Erikson says fashion is a very important element in the music scene, and is therefore key to the toy. The 10 Spinheads characters each have their own distinct personality and fashion sense based on the style of music they represent, whether it’s hip-hopper Dzak with his afro and Timberlands, or neo-punk Troi with chunky blond streaks and a goatee. Mixing fashion figures with music toys creates an open-ended play pattern that Erikson says leaves plenty of room for product expansion. DSI is already looking at growing DJ Skribble’s line to include music toys, and is currently in discussions with potential licensees to create an apparel range.

While Erikson says DJ Skribble isn’t that well-known amongst tweens yet, he will be by the time the product rolls out. DJ Skribble appeared on Nickelodeon’s Slime Time Live in May and will be making other guest appearances leading up to the product launch in order to increase his kid-friendly quotient. ‘There are plenty of six- to 11-year-olds watching MTV,’ Erikson says. ‘It and the DJ Skribble’s toys offer kids a way of interacting with music without the heaviness of the club scene, which isn’t accessible to them yet.’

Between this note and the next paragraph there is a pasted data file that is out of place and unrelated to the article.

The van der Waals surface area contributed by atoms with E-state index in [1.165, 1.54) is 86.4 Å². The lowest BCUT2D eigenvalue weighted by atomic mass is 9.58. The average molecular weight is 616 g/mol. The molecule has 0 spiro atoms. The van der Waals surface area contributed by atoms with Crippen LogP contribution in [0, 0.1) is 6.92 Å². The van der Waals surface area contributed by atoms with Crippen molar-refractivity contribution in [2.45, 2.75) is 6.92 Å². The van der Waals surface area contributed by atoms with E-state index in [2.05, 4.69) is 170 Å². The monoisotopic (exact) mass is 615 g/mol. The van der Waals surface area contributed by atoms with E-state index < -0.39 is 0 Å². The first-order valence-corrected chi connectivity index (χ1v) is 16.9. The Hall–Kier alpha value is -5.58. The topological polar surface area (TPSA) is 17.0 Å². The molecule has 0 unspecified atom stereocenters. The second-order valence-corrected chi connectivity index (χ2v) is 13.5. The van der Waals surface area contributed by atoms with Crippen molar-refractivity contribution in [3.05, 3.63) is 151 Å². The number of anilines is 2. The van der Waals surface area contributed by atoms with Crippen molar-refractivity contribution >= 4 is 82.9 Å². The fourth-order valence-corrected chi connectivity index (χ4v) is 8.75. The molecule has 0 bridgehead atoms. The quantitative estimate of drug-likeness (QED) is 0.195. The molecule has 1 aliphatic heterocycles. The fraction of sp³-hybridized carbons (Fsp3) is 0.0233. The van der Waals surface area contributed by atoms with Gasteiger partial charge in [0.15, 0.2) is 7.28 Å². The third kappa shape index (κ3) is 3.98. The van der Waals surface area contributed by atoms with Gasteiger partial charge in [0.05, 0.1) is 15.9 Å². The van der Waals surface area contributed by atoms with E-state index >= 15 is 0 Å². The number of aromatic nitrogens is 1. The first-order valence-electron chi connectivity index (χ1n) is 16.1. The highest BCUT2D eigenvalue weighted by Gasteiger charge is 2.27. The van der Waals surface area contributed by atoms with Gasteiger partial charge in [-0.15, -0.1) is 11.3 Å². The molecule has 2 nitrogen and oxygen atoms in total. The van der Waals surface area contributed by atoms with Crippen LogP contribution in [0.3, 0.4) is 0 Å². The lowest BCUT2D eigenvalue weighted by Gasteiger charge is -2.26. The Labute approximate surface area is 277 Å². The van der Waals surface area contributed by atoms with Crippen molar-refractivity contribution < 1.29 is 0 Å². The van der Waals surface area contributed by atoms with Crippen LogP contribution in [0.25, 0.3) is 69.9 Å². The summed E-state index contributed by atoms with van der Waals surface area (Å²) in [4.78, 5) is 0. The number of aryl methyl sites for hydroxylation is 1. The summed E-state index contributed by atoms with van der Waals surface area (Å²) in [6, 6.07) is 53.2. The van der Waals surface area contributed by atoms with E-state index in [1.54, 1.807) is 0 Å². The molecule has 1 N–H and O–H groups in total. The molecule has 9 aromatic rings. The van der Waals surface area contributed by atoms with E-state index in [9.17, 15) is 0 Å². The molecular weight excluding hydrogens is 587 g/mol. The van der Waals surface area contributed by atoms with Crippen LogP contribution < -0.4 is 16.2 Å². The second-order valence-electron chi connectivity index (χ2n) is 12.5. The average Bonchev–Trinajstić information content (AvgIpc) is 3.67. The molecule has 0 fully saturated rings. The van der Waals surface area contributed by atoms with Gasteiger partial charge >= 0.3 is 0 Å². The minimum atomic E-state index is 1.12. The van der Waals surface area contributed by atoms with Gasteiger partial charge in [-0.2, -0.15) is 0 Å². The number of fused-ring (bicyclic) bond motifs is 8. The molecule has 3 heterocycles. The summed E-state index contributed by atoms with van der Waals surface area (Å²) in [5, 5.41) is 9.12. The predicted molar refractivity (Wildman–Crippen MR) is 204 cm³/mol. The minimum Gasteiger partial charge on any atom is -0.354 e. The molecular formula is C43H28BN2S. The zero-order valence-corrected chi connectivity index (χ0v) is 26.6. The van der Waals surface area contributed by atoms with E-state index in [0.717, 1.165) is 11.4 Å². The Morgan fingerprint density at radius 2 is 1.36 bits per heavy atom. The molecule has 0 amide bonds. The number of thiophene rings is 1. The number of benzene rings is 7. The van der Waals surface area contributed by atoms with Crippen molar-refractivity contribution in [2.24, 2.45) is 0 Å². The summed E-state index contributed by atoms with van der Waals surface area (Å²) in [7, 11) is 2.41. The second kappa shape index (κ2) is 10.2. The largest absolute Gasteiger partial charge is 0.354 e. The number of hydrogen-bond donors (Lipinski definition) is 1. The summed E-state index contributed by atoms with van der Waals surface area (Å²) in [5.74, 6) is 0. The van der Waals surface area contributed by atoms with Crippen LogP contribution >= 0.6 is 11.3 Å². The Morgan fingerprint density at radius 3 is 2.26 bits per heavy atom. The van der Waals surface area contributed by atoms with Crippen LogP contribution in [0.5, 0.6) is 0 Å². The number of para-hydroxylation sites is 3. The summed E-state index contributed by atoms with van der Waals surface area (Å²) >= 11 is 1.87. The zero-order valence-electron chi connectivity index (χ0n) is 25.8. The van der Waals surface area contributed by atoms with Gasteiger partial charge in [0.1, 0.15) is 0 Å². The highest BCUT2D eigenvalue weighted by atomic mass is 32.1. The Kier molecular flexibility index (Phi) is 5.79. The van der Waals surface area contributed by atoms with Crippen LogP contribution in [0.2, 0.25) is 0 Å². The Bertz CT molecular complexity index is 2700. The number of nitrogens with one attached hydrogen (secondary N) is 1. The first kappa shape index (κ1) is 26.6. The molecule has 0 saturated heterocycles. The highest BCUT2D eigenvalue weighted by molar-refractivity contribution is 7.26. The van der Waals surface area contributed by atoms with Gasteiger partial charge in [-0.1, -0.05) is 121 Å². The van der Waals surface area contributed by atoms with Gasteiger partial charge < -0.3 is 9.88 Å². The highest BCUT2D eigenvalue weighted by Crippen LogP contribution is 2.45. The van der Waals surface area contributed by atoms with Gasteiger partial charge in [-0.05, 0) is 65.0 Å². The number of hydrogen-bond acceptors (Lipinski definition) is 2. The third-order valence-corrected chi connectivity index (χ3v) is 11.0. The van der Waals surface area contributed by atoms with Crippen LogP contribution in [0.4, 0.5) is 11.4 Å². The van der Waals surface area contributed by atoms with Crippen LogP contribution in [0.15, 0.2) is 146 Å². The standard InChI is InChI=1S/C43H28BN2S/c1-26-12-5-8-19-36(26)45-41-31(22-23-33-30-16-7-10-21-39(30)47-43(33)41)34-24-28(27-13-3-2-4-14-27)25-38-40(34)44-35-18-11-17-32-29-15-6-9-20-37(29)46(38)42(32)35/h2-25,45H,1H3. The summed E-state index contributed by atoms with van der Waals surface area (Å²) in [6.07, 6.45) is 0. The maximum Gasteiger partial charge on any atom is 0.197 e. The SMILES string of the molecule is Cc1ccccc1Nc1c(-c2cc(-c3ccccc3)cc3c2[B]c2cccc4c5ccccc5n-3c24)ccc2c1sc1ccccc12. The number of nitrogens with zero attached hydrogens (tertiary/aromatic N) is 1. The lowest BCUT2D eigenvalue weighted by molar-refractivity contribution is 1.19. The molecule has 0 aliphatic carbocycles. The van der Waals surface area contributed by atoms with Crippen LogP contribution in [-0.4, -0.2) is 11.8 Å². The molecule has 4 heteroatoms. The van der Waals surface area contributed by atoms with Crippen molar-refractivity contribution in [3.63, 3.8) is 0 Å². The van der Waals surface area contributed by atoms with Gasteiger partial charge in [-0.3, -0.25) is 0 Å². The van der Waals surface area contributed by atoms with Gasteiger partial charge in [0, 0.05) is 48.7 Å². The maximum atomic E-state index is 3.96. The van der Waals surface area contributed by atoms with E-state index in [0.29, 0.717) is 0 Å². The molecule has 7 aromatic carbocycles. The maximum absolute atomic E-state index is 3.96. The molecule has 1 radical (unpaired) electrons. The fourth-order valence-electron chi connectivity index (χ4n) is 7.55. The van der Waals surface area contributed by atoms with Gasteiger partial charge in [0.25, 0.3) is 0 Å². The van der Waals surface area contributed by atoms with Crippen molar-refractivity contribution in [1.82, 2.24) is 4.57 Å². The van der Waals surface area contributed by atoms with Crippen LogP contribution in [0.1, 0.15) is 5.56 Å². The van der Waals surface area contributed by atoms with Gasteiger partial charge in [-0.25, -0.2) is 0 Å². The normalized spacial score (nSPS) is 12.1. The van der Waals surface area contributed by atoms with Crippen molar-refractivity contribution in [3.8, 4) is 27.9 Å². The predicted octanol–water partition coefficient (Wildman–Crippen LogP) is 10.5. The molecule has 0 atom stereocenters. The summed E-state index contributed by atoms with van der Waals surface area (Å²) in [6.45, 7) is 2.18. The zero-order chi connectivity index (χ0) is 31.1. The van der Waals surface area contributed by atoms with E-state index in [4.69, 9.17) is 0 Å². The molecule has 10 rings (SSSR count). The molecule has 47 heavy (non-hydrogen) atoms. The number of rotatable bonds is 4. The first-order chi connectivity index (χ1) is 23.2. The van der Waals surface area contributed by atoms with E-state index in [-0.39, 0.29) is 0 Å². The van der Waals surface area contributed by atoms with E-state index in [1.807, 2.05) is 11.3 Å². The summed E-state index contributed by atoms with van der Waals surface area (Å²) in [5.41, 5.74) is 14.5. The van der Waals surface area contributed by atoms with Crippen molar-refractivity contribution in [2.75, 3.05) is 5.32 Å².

Hong Kong’s Play Mind Toys chose break-dancing as the urban culture hook behind a new Titanium-branded line of figures called Body Rockers that are launching internationally this month. ‘Break-dancing is generally regarded as an ’80s throwback, but we’re starting to see it on TV and in videos alongside the resurgence of retro style in fashion and design,’ says Play Mind’s head product designer Nathan Tabor. Besides the ’80s influence, Tabor says some inspiration for Body Rockers came from the Asian urban vinyl action figure trend. Cast in soft vinyl or premium plastics, urban vinyl figures are highly detailed fashion and music figures produced in limited quantities by well-known artists. The toy style originated in Hong Kong in 1999 and has been gaining popularity in the collector market ever since.